Use of automated liquid handling equipment for rapid testing and reproducible screening of thousands of molecules, cells, and compounds has become an essential component of life-science laboratories across the globe. Along with an increase in such use, transferred volumes have shrunk, as demands increase on transfer accuracy and precision when aspirating, diluting, dispensing, mixing, and washing. Automated liquid handlers are generally used to increase the productivity and repeatability of volume transfer, but as discussed here, they are still prone to error. So it is important to understand how some errors can be recognized and prevented to maintain liquid handling quality assurance, especially when transferring critical reagents. Because concentrations of biological and chemical species are volume dependent, the accuracy and precision of individual (stepwise) volume transfers directly affect the amount of critical reagent transferred to or from an assay. Inaccurate or imprecise delivery can easily resu...
For many years, biopharmaceutical manufacturers have worked to increase capacity, address upstream production issues, and improve product yields. Notable successes recently achieved in upstream technology have significantly increased expression rates and therefore, upstream production capacities. Successes in generating higher titers combined with increasingly stringent quality and regulatory requirements have led to a number of challenges in aligning the efficiency of downstream processing with upstream titers. It is generally recognized that downstream processing costs account for about 70% of the total biomanufacturing cost ( 1 ). As a result, improvements in product recovery and purification are urgently needed. In trying to overcome this challenge, companies analyze where the best solutions lie: in streamlining operations, exploring emerging technologies, and/or using disposables. Biomanufacturers are showing increasing interest and seeing strong development in single-use technologies and devices bot...
Ongoing requirements for additional insight and CGMP-compliant measurement have led to interest in new technologies that can be applied to the analysis of many different types of particle-containing fluids. Micro-Flow imaging (MFI) is a robust, versatile, and intelligent vision technology that is increasingly used for evaluating populations of microparticles encountered during bioformulation development ( 1 ). It is also being accepted in fill–finish processes and many other biotechnology applications. Features of MFI technology that have contributed to its rising popularity include the direct insight provided by imaging, a superior sensitivity for near-transparent particles, ease of use, and flexibility in resolving and independently analyzing different particle types present in heterogeneous populations. For example, the technology is used to quantify transparent protein aggregates of various morphologies that can coexist with silicone droplets, air bubbles, micelles, and a variety of foreign contaminan...
IBC’s BioProcess International Conference and Exhibition (BPI) will head back to the US east coast for 2009 to Raleigh, NC. This has become the largest, most respected forum focusing on technical, regulatory, and strategic planning challenges in the manufacture of biotherapeutics. Four comprehensive conference tracks as well as intimate workshops, strategic discussion groups, training seminars, and colocated conferences will continue to provide you with an interactive and lively format all in one location. BPI allows you to meet face-to-face with industry experts and colleagues across various disciplines of biopharmaceutical manufacturing — to get the answers you need to move your company forward. An expanded exhibit hall (which was sold out in 2008) will showcase the latest array of technologies and services from more than 150 exhibitors, giving you the chance to compare and evaluate the best products on the market. In addition to the regular conference programming, all BPI Conference attendees will have...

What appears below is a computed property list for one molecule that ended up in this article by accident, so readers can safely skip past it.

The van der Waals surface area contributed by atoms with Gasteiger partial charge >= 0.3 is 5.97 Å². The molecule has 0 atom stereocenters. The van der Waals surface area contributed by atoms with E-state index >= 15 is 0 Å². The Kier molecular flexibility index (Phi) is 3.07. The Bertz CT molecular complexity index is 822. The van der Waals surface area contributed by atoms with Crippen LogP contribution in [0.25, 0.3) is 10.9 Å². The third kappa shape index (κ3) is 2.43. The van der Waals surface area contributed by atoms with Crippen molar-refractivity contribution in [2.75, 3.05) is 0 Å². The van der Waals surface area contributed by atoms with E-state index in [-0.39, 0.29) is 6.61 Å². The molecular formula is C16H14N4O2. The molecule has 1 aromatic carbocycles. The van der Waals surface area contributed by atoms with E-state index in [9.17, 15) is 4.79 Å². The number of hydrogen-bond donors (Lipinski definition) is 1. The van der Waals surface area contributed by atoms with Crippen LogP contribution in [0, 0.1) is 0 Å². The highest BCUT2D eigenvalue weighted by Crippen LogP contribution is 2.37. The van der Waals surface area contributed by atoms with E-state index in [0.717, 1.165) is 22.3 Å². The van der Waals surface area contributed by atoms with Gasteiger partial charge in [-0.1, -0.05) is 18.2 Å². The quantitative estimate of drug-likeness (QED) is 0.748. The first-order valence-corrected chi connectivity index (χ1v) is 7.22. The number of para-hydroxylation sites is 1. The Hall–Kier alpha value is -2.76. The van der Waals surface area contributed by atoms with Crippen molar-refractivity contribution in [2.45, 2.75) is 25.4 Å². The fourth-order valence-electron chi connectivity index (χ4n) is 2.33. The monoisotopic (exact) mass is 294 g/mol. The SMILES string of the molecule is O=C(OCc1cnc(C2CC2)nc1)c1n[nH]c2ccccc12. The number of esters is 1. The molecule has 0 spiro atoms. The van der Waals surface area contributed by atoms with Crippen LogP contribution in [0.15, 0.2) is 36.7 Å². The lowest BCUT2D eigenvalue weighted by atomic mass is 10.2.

Custom DNA Product: McBox luc minicircle and plasmid DNA Applications: Transfection optimization Features: The McBox luc kit includes 100 µg each of certified minicircle and plasmid DNA, both including the firefly luciferase reporter gene. A vial with endotoxin-free water for injection ensures high quality after dilution. Scientists can now directly compare minicircle DNA with a corresponding “classical” plasmid in individual applications. Minicircle DNA contains almost exclusively the gene of interest and its regulating sequence motifs. This provides a safe and highly efficient vector system that will meet future regulatory requirements for gene therapy and vaccine products. Contact Plasmid Factory www.plasmidfactory.com Cell Culture Monitoring Product: FOGALE i-Biomass probe Applications: Biomass concentration monitoring in cell culture Features: These capacitance probes have embedded memory for recording identification, serial numbers, calibration, sterilization counts, and remaining life time. A...
In November 2008 the US FDA finally issued a new draft guidance on process validation ( 1 ). The original guidance on this topic was published in May 1987, and the FDA explained that “since then, we have obtained additional experience through our regulatory oversight that allows us to update our recommendations to industry on this topic.” The new guidance is intended to reflect some goals of the FDA’s Pharmaceutical GMPs for the 21st Century, an initiative that was finalized in 2004. This update has been long anticipated. The new draft is to be applied to manufacturing human and veterinary drugs, biological and biotechnology products, finished products and APIs. Its key principle is alignment of process validation activities with the product development life-cycle and the use of quality by design (QbD). Collection of scientific data and demonstrating process capability by statistical analysis are emphasized. The draft guidance proposes splitting validation into three stages: process design (based on knowl...